Can I Patent My Business?

A Quick Guide to Patents, Copyrights, and Trademarks

OK, without further adieu, here is Greater & Grander’s crazy synopsis of patents, copyrights, and trademarks.  Please note, I am NOT an attorney, and the below should NOT be construed as legal advice.  Please review all questions with an actual, licensed attorney. 

This is difficult territory, because, generally speaking, you can’t patent a business concept.  Patents, copyrights, and trademarks, are reserved for unique intellectual property.  Let’s start from the top. 

Patents are meant for inventions.  According to, there are multiple types of patents.

Utility Patent-  Issued for the invention of a new and useful process, the machine, manufacture, or composition of matter, or a new and useful improvement thereof, it generally permits its owner to exclude others from making, using, or selling the invention for a period of up to twenty years from the date of patent application filing, subject to the payment of maintenance fees.

Design Patent-  Issued for a new, original, and ornamental design embodied in or applied to an article of manufacture, it permits its owner to exclude others from making, using, or selling the design.

Now, it’s important to note that patents have been used in the past to patent new concepts.  For example, this episode of This American Life discusses how Patents have been used by Patent Trolls to sue and scam tech companies.

Another example:

I know that they were talking about fixing this Patent Troll problem during the Obama administration, but I don’t know if it ever passed Congress. 

Now, this is where it gets critical, you can patent the concept for a process, such as, “I patent the idea of making coffee using liquid nitrogen.” or “I patent the idea of a computer program checking a central server for information.” but you can’t patent a business-like, “I patent making coffee and selling it.”

It’s also worth noting that there’s a possible scam on the other side, which are patent attorneys.  Now, you will need an attorney to help you with a patent application, without a doubt.  However, some unethical patent attorneys will encourage you to get a patent and tell you that your idea is economically viable when it really isn’t, but if you believe them, you’ll spend tons of money filing your patent, and maybe the attorney has a friend who can help you with a business plan, and a marketing plan, and physical prototype development, maybe they know somebody who can make you an infomercial, etc.  And, to be clear, this patent attorney scam goes back all the way to the 19th century, it was even called out in John Steinbeck’s book, EAST OF EDEN (great book by the way).  It continued into the 1990s and I remember seeing a segment on 60 minutes on the topic as a kid, and it continues to this day.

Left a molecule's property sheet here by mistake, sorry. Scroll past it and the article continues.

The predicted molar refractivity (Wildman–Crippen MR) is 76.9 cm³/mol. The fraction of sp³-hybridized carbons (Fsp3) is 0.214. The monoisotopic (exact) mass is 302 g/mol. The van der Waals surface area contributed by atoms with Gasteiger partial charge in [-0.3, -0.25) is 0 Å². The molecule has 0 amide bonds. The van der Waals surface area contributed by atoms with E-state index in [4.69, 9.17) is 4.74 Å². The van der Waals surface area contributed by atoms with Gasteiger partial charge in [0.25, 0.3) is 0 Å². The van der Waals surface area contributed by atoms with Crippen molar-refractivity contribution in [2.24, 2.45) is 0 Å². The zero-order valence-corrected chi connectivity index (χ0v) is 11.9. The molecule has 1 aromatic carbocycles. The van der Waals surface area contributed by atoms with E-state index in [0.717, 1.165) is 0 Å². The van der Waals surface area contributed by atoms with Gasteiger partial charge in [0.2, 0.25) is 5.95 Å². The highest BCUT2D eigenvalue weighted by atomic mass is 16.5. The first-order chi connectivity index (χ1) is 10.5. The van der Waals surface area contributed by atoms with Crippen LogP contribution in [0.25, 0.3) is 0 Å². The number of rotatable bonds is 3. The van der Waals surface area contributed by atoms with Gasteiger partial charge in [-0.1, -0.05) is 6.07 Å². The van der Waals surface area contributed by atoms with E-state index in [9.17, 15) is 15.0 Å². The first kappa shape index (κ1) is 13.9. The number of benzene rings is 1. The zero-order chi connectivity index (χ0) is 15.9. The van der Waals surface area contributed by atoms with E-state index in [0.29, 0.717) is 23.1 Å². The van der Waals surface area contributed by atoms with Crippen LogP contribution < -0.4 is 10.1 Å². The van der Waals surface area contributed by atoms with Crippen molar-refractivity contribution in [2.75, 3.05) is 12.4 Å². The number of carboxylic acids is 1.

So, generally speaking, that is when Patents are used.

Copyrights are specific acts of creative work and protect original works of authorship including literary, dramatic, musical, and artistic works, such as poetry, novels, movies, songs, computer software, and architecture. Copyright does not protect facts, ideas, systems, or methods of operation, although it may protect the way these things are expressed, and specific expression is a key factor.  For example, the character of Frankenstein is in the public domain, because the character has been around so long (originally written in 1818).  However, if you want to present a version of Frankenstein that has green or grey skin, a flat top head, and bolts through the neck, that is copyrighted because that is a specific interpretation created by Universal Pictures in 1931. 

Similarly, the copyrighted interpretation of a story is not just a title, or a character’s name, or something that is in 1 particular scene; it has to be a series of events, and the sequence in which they appear.  Here is a video on the topic. 

Similarly, you can’t copyright a note, but you CAN copyright a song because it is a specific sequence of notes.  And here’s a fun anecdote.  Bikram Yoga tried to copyright their series of poses.  Basically, these were poses that had existed in India for decades or even centuries, but Bikram Yoga tried to copyright them because they were presenting them in a specific order.  Here is a write-up on the incident.

Now, trademark.  Trademark is probably the area I have the least experience in.  According to USPTO, a trademark can be any word, phrase, symbol, design, or combination of these things that identifies your goods or services. It’s how customers recognize you in the marketplace and distinguish you from your competitors.

The obvious example of this is a logo for a company, such as the Starbucks logo.

Trademark can also be kind of tricky because brands can get somewhat aggressive with it.  For example, you can’t trademark the color combination of black and greed, but you CAN trademark the color combination of black and green for a coffee company, and no other coffee company would be able to use that, as it would be infringing on their trademark branding. 

Does that help? Let us know in the comments!

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